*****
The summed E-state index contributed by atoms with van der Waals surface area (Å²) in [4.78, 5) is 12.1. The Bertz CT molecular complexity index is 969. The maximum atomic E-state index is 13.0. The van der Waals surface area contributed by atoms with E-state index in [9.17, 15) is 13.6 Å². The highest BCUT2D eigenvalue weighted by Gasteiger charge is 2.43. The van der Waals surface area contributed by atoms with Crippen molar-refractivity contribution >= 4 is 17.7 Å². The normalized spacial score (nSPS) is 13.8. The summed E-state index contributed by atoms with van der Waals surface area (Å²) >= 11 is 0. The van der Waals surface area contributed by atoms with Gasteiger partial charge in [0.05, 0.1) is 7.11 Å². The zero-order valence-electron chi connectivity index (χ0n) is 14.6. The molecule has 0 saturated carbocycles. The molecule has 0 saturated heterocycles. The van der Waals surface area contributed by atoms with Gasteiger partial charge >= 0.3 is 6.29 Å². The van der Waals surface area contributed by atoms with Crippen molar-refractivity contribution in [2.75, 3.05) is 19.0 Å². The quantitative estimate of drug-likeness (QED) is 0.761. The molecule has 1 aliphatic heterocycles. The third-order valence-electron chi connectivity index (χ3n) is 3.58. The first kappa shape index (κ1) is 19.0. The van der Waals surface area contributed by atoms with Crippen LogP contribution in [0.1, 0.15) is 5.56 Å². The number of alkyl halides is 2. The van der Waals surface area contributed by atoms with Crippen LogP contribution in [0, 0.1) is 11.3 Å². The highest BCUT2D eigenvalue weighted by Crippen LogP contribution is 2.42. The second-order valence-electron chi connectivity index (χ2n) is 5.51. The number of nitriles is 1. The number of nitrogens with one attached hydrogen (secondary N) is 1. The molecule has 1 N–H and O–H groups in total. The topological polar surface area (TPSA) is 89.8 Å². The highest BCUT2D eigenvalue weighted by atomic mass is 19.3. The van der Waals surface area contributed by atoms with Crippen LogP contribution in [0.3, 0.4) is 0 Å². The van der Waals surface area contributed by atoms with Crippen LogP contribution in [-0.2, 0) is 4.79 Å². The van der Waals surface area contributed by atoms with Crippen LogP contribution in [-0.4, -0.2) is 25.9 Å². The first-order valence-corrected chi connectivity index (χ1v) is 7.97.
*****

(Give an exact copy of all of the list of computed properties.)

The summed E-state index contributed by atoms with van der Waals surface area (Å²) in [4.78, 5) is 12.1. The Bertz CT molecular complexity index is 969. The maximum atomic E-state index is 13.0. The van der Waals surface area contributed by atoms with E-state index in [9.17, 15) is 13.6 Å². The highest BCUT2D eigenvalue weighted by Gasteiger charge is 2.43. The van der Waals surface area contributed by atoms with Crippen molar-refractivity contribution >= 4 is 17.7 Å². The normalized spacial score (nSPS) is 13.8. The summed E-state index contributed by atoms with van der Waals surface area (Å²) >= 11 is 0. The van der Waals surface area contributed by atoms with Gasteiger partial charge in [0.05, 0.1) is 7.11 Å². The zero-order valence-electron chi connectivity index (χ0n) is 14.6. The molecule has 0 saturated carbocycles. The molecule has 0 saturated heterocycles. The van der Waals surface area contributed by atoms with Gasteiger partial charge >= 0.3 is 6.29 Å². The van der Waals surface area contributed by atoms with Crippen molar-refractivity contribution in [2.75, 3.05) is 19.0 Å². The quantitative estimate of drug-likeness (QED) is 0.761. The molecule has 1 aliphatic heterocycles. The third-order valence-electron chi connectivity index (χ3n) is 3.58. The first kappa shape index (κ1) is 19.0. The van der Waals surface area contributed by atoms with Crippen LogP contribution in [0.1, 0.15) is 5.56 Å². The number of alkyl halides is 2. The van der Waals surface area contributed by atoms with Crippen LogP contribution in [0, 0.1) is 11.3 Å². The highest BCUT2D eigenvalue weighted by Crippen LogP contribution is 2.42. The second-order valence-electron chi connectivity index (χ2n) is 5.51. The number of nitriles is 1. The number of nitrogens with one attached hydrogen (secondary N) is 1. The molecule has 1 N–H and O–H groups in total. The topological polar surface area (TPSA) is 89.8 Å². The highest BCUT2D eigenvalue weighted by atomic mass is 19.3. The van der Waals surface area contributed by atoms with Crippen LogP contribution in [0.3, 0.4) is 0 Å². The van der Waals surface area contributed by atoms with Crippen LogP contribution in [-0.2, 0) is 4.79 Å². The van der Waals surface area contributed by atoms with Crippen LogP contribution in [-0.4, -0.2) is 25.9 Å². The first-order valence-corrected chi connectivity index (χ1v) is 7.97.